Family seeks justice in Girard fire
Case involving mother, two kids remains unsolved after 15 years
GIRARD — Fifteen years ago today, Girard firefighters responded to a blaze at the Dearborn Street duplex where Lena Cross, 22, lived with her two children.
Police Chief John Norman was a detective at the time and recalled walking into the home and seeing a figure on the couch.
“It wasn’t pleasant, but I didn’t have any suspicions at the time,” Norman recalled in an interview at his Girard office last week. “I thought maybe somebody fell asleep smoking a cigarette.”
Authorities, including members of the state fire marshal and the county fire inspector’s unit, discovered all three had died. It wasn’t until later that they learned Cross had been stabbed multiple times on the first floor of the home and the fire deliberately was set to cover up the crime.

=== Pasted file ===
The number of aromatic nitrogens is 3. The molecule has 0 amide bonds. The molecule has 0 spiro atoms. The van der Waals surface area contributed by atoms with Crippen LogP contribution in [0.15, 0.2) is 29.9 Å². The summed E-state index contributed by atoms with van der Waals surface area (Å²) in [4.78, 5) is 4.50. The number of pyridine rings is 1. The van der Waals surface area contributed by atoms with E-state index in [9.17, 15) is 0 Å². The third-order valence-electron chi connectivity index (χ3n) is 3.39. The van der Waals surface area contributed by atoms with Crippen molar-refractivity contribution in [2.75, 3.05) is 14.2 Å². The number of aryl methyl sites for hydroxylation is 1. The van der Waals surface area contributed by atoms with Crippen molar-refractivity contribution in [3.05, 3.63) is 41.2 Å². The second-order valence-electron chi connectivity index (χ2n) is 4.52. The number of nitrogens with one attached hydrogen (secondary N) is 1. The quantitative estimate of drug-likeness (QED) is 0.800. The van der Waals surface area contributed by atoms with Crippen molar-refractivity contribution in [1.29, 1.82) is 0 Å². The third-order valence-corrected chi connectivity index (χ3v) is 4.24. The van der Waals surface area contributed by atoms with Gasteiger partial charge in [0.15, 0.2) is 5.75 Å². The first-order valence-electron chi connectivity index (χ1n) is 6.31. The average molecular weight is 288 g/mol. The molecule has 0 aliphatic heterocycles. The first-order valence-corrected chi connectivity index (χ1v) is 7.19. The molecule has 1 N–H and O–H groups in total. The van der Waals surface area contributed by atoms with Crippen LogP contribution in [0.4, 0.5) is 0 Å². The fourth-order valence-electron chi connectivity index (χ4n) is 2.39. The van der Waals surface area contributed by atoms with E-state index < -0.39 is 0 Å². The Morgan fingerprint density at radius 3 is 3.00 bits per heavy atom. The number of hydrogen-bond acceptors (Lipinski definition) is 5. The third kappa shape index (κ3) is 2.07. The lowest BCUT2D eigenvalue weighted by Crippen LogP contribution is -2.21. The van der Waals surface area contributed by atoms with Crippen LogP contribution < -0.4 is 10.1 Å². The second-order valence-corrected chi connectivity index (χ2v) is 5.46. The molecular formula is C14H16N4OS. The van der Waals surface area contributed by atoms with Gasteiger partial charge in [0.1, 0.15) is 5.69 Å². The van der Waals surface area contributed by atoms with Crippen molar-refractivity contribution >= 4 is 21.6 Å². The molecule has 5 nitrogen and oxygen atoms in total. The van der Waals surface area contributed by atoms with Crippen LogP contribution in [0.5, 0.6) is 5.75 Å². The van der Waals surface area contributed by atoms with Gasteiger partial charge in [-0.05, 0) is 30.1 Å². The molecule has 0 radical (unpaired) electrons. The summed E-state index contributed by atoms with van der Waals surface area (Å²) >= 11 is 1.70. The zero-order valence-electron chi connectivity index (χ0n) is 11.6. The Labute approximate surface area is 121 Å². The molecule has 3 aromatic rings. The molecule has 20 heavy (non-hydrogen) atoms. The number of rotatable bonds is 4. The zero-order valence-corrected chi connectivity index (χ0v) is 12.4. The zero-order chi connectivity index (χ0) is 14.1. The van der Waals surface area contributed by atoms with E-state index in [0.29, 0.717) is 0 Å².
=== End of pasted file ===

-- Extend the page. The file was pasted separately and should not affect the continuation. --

Her sons, Mason Cross, 5, and Christian Pizzulo, 1, had been asleep upstairs, in separate bedrooms.
Norman, who had seen his share of tragedy through three decades on the police force, accompanied the young bodies to the autopsies, which were done by then-county Coroner Dr. Humphrey Germaniuk.
“We found out they had died from smoke inhalation,” Norman said. “I remember having to go to a dentist office in Boardman to get dental records to identify Lena.”
After 15 years, no one has been arrested for the crimes.
Norman said the case is still active, and he welcomes any input or leads from the public. He said the devastating fire left behind “little evidence.”
“There was no DNA, no prints. We will take any information someone is willing to give on this case,” Norman said. “Just call the department.”